Thailand blasts EU request to send observers to poll

Agence France-Presse

BANGKOK – Thailand on Wednesday blasted a request by the European Union to send observers to the nation's post-coup elections in December, saying the kingdom was “not a failed state.”

Foreign Minister Nitya Pibulsonggram said it was “unacceptable” that the EU had asked Thai electoral officials for permission to send up to 500 observers to the polls on December 23.

“We in Thailand have a track record across history. We are not a failed state or on any watch list,” he said.

“We are mature. We can solve our own problems,” he said. “I don't think we need anybody to teach us how to vote.”

The junta that toppled prime minister Thaksin Shinawatra last year has promised the elections will restore democracy. The coup was the 18th in Thailand since the end of absolute monarchy 75 years ago.

Thailand's army-installed Prime Minister Surayud Chulanont said the EU request had already been rejected.

“I have already consulted with the chairman of the Election Commission, and he said the memorandum of understanding (with EU observers) would amount to giving them control of the election. He has rejected the request,” Surayud told reporters.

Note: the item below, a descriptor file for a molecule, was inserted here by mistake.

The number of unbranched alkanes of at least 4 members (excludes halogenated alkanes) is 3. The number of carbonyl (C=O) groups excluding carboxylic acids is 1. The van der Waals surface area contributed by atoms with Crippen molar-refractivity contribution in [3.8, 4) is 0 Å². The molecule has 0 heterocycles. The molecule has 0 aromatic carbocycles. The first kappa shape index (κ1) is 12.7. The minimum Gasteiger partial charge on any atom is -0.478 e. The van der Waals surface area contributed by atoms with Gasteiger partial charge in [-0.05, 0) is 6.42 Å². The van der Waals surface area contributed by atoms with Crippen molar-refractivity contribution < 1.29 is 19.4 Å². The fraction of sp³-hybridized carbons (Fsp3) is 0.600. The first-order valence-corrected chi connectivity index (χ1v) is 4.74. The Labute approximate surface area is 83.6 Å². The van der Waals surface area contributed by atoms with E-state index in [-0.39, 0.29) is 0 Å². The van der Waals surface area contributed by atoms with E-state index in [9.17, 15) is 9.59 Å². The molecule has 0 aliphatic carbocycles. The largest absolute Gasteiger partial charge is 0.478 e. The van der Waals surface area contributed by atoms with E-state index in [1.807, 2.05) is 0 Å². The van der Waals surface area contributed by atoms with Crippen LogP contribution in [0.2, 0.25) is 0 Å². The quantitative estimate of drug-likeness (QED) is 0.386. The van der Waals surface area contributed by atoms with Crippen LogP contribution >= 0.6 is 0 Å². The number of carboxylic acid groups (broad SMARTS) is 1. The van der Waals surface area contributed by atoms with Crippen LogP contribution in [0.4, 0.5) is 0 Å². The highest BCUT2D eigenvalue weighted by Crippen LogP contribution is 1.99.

“No one should supersede our officials,” he said.

Meechai Ruchuphan, president of the military-installed parliament, accused the EU of trying to interfere in Thai politics.

“If the EU holds an election, can we ask them to sign a memorandum of understanding and allow us to verify their election? The EU is not the UN,” he told reporters.



The list countries are governed by Junta and currently under military rule

* Fiji – since the 2006 Fijian coup d'état; see also 1987 Fijian coups d'état and 2000 Fijian coup d'état
* Thailand – since the 2006 Thai coup d'état
* Pakistan – since the 1999 Pakistani coup d'état resulted in Pervez Musharraf seizing power
* Libya – since the 1969 Libyan coup d'état resulted in Muammar al-Gaddafi seizing power
* Myanmar (Burma) – since the 1962 Burmese coup d'état resulted in Ne Win seizing power; currently the Tatmadaw (armed forces) still leads under the auspices of the State Peace and Development Council